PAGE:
Known as the sun shine vitamin, Vitamin D is well known.  Most people know that we need to expose ourselves to sunlight to get it but what does it do for us?

Vitamin D is a component in many functions in our body including but not limited to: making our bones stronger, supporting our immune system, and regulating blood sugar.  It’s important to note that Vitamin D helps with the absorption of calcium and magnesium; however, it’s more effective at increasing the absorption of calcium.  Calcium and magnesium compete with each other for absorption and because of that if you are supplementing with calcium and Vitamin D you may become deficient in magnesium.

If we take out fortified food from the equation, it’s difficult to get your daily intake of Vitamin D from food alone.  Some seafood, eggs, and a couple types of mushrooms are your best bet if you’re looking to increase your Vitamin D intake with food.  Making sure you get at least 15 minutes of unfiltered sun light throughout the day will help insure you’re body is producing the Vitamin D it needs.  However, the further away from the equator you live the less direct the sunlight is and the less Vitamin D you’ll make.  Also, the darker your skin the less effective your skin is at making Vitamin D.  Adjust your sunlight time accordingly to where you live, time of year, and skin pigmentation.

The recommended daily intake varies for age.  For children 0-1 year it’s 400 IU, for adults 1-70 it’s 600 IU, and for adults over 70 it’s 800 IU.  Many people will have to supplement to be able to attain that much.  Look for Vitamin D3 if you feel you need to supplement.  The Tolerable Upper Intake is 4,000 IU; however, the research I’ve done for a breastfeeding mama who doesn’t want to supplement her baby but provide enough through her breast milk is 6,400 IU a day.  Please do your own research and discuss it with your pediatrician and personal general practitioner before consuming that dose.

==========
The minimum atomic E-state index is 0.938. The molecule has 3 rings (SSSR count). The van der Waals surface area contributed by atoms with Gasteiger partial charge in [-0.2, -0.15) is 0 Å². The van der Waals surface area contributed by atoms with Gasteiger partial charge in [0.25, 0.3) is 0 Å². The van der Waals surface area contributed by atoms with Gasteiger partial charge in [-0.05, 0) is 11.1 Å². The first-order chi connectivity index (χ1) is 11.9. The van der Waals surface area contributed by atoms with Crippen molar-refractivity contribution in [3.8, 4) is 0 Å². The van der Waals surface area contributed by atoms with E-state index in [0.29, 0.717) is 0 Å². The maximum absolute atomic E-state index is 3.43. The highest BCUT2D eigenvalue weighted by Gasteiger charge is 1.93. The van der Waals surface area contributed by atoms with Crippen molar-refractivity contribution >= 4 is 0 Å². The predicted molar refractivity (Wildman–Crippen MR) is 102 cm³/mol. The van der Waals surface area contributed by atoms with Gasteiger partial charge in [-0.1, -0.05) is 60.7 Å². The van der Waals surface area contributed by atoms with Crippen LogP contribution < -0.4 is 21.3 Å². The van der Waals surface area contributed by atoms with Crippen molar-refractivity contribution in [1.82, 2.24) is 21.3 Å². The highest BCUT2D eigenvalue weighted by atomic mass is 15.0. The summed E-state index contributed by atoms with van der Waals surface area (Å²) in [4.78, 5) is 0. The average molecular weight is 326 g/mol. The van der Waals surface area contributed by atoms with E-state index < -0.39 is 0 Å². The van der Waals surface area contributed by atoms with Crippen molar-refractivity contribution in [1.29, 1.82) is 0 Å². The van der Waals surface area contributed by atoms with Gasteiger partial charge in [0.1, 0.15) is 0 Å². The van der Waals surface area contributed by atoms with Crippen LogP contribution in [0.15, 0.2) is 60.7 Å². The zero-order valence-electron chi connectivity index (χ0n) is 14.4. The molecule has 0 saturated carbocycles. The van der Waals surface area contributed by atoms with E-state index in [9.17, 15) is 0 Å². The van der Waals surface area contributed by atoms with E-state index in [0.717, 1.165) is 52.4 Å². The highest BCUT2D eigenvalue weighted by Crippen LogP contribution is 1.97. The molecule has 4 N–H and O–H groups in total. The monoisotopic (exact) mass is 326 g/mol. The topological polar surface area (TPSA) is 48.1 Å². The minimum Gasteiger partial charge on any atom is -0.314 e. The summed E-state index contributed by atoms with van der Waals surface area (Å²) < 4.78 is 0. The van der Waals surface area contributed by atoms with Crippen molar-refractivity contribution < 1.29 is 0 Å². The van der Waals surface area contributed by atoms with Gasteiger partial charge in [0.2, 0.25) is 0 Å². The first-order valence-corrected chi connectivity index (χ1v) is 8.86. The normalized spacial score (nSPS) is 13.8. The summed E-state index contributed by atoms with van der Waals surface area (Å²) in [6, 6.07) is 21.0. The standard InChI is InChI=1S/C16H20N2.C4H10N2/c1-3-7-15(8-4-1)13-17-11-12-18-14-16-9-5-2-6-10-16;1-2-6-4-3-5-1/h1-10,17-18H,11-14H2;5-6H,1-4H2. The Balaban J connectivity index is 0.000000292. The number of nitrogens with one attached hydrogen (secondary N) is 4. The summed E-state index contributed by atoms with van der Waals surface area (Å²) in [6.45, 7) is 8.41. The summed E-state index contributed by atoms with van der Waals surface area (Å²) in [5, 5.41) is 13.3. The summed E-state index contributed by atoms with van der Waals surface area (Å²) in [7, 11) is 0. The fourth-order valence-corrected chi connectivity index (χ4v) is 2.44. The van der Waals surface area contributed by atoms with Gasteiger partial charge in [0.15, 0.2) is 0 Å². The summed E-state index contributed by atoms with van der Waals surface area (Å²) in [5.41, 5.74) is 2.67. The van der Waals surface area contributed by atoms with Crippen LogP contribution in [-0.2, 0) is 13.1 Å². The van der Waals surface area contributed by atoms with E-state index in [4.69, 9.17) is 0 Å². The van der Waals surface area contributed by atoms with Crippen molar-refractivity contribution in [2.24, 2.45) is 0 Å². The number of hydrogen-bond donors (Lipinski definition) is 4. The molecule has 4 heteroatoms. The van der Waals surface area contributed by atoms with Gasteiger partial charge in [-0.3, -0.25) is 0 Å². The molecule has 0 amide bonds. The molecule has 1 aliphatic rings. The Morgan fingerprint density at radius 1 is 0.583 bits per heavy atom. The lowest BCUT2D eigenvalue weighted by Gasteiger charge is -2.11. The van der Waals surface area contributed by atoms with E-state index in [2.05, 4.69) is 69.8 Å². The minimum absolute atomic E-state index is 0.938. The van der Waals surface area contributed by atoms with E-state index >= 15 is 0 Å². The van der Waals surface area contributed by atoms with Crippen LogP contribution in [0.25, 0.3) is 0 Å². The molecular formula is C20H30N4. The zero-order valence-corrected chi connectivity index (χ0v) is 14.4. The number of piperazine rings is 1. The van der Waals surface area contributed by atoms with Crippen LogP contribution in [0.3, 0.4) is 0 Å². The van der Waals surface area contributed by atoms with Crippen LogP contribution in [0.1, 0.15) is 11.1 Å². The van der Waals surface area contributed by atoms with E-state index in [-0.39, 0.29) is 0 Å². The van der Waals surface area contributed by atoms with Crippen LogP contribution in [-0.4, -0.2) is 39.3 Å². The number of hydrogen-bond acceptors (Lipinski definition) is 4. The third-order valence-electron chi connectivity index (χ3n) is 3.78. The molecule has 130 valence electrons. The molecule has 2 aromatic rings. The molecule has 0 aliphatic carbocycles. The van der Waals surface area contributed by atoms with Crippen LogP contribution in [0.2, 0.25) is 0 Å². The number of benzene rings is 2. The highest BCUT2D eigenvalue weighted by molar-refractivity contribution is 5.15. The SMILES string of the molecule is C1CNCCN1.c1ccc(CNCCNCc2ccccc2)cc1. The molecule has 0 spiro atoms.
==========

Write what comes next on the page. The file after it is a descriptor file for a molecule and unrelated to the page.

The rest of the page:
So get out in the sun and eat your mushrooms!

4 Months PP (Post Partum) Nursing and Ready to Get Fit!

My Peanut is adorable and quite possibly the easiest baby out of the 5 I have.  She’s impatient with building my milk supply but not intolerable.  I’ve added Fenugreek to my supplementation regimen (I also take prenatal, Vitamin B complex, and fish oil).  I’ve also added Vitamin D3 after reading how important it is for a growing baby to have it for bone density.  The research that I did said if I take 6400 IU a day then she’ll get enough through my breast milk.  I’ve started tracking my water intake to make sure I’m staying hydrated enough to make more milk.  All in all, this seems to be working to build my milk supply in conjunction with nursing her as frequently as possible.  Her ties are being revised in a week and a half (at least one of them will be).  I’m feeling confident now that I can work on getting fit without impacting my milk supply too much.